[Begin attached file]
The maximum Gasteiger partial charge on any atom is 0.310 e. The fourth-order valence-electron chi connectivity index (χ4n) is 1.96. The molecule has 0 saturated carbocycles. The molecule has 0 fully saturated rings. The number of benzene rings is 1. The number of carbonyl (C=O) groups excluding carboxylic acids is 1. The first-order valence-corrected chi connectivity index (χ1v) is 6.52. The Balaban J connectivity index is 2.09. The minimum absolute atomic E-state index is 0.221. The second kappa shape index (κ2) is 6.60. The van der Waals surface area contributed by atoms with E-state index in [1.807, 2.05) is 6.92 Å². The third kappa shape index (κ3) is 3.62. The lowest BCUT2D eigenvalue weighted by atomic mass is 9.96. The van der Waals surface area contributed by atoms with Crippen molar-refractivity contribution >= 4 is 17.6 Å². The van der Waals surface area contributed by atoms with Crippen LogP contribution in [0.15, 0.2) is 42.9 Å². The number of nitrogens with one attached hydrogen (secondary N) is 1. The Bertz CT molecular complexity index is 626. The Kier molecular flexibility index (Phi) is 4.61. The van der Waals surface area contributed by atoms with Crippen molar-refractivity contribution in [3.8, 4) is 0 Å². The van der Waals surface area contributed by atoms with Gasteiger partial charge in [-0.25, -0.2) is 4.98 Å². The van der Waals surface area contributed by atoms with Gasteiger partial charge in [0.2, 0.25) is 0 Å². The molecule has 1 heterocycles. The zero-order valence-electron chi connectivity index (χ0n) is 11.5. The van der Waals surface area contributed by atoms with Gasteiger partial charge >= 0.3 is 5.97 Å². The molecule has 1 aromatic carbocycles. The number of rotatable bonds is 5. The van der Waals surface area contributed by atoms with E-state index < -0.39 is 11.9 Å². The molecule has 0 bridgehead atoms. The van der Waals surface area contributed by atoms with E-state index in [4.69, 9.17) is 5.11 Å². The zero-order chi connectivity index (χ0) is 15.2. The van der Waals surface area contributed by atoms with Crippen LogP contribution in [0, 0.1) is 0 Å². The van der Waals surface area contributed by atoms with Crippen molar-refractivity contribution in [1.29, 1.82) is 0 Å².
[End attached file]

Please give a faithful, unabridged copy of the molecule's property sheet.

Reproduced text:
The maximum Gasteiger partial charge on any atom is 0.310 e. The fourth-order valence-electron chi connectivity index (χ4n) is 1.96. The molecule has 0 saturated carbocycles. The molecule has 0 fully saturated rings. The number of benzene rings is 1. The number of carbonyl (C=O) groups excluding carboxylic acids is 1. The first-order valence-corrected chi connectivity index (χ1v) is 6.52. The Balaban J connectivity index is 2.09. The minimum absolute atomic E-state index is 0.221. The second kappa shape index (κ2) is 6.60. The van der Waals surface area contributed by atoms with E-state index in [1.807, 2.05) is 6.92 Å². The third kappa shape index (κ3) is 3.62. The lowest BCUT2D eigenvalue weighted by atomic mass is 9.96. The van der Waals surface area contributed by atoms with Crippen molar-refractivity contribution >= 4 is 17.6 Å². The van der Waals surface area contributed by atoms with Crippen LogP contribution in [0.15, 0.2) is 42.9 Å². The number of nitrogens with one attached hydrogen (secondary N) is 1. The Bertz CT molecular complexity index is 626. The Kier molecular flexibility index (Phi) is 4.61. The van der Waals surface area contributed by atoms with Crippen molar-refractivity contribution in [3.8, 4) is 0 Å². The van der Waals surface area contributed by atoms with Gasteiger partial charge in [-0.25, -0.2) is 4.98 Å². The van der Waals surface area contributed by atoms with Gasteiger partial charge in [0.2, 0.25) is 0 Å². The molecule has 1 heterocycles. The zero-order valence-electron chi connectivity index (χ0n) is 11.5. The van der Waals surface area contributed by atoms with Gasteiger partial charge >= 0.3 is 5.97 Å². The molecule has 1 aromatic carbocycles. The number of rotatable bonds is 5. The van der Waals surface area contributed by atoms with E-state index < -0.39 is 11.9 Å². The molecule has 0 bridgehead atoms. The van der Waals surface area contributed by atoms with E-state index in [4.69, 9.17) is 5.11 Å². The zero-order chi connectivity index (χ0) is 15.2. The van der Waals surface area contributed by atoms with Crippen LogP contribution in [0, 0.1) is 0 Å². The van der Waals surface area contributed by atoms with Crippen molar-refractivity contribution in [1.29, 1.82) is 0 Å².